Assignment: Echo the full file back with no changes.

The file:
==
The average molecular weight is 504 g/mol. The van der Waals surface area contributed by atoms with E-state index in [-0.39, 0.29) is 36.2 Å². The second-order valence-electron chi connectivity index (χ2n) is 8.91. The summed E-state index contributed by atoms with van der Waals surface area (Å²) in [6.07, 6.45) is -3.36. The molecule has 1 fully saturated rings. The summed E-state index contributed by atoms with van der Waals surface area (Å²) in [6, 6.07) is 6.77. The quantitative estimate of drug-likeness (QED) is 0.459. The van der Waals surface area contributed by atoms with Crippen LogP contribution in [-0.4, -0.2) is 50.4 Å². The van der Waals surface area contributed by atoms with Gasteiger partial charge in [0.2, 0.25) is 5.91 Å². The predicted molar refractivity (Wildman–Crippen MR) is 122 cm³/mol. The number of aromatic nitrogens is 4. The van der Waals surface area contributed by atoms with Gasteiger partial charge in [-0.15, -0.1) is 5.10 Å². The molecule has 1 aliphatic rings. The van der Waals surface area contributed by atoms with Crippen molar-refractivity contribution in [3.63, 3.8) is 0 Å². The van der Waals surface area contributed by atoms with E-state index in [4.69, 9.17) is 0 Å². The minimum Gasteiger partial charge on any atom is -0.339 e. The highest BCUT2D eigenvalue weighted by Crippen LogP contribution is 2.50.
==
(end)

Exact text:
The average molecular weight is 504 g/mol. The van der Waals surface area contributed by atoms with E-state index in [-0.39, 0.29) is 36.2 Å². The second-order valence-electron chi connectivity index (χ2n) is 8.91. The summed E-state index contributed by atoms with van der Waals surface area (Å²) in [6.07, 6.45) is -3.36. The molecule has 1 fully saturated rings. The summed E-state index contributed by atoms with van der Waals surface area (Å²) in [6, 6.07) is 6.77. The quantitative estimate of drug-likeness (QED) is 0.459. The van der Waals surface area contributed by atoms with Crippen LogP contribution in [-0.4, -0.2) is 50.4 Å². The van der Waals surface area contributed by atoms with Gasteiger partial charge in [0.2, 0.25) is 5.91 Å². The predicted molar refractivity (Wildman–Crippen MR) is 122 cm³/mol. The number of aromatic nitrogens is 4. The van der Waals surface area contributed by atoms with Gasteiger partial charge in [-0.15, -0.1) is 5.10 Å². The molecule has 1 aliphatic rings. The van der Waals surface area contributed by atoms with Crippen molar-refractivity contribution in [3.63, 3.8) is 0 Å². The van der Waals surface area contributed by atoms with E-state index in [4.69, 9.17) is 0 Å². The minimum Gasteiger partial charge on any atom is -0.339 e. The highest BCUT2D eigenvalue weighted by Crippen LogP contribution is 2.50.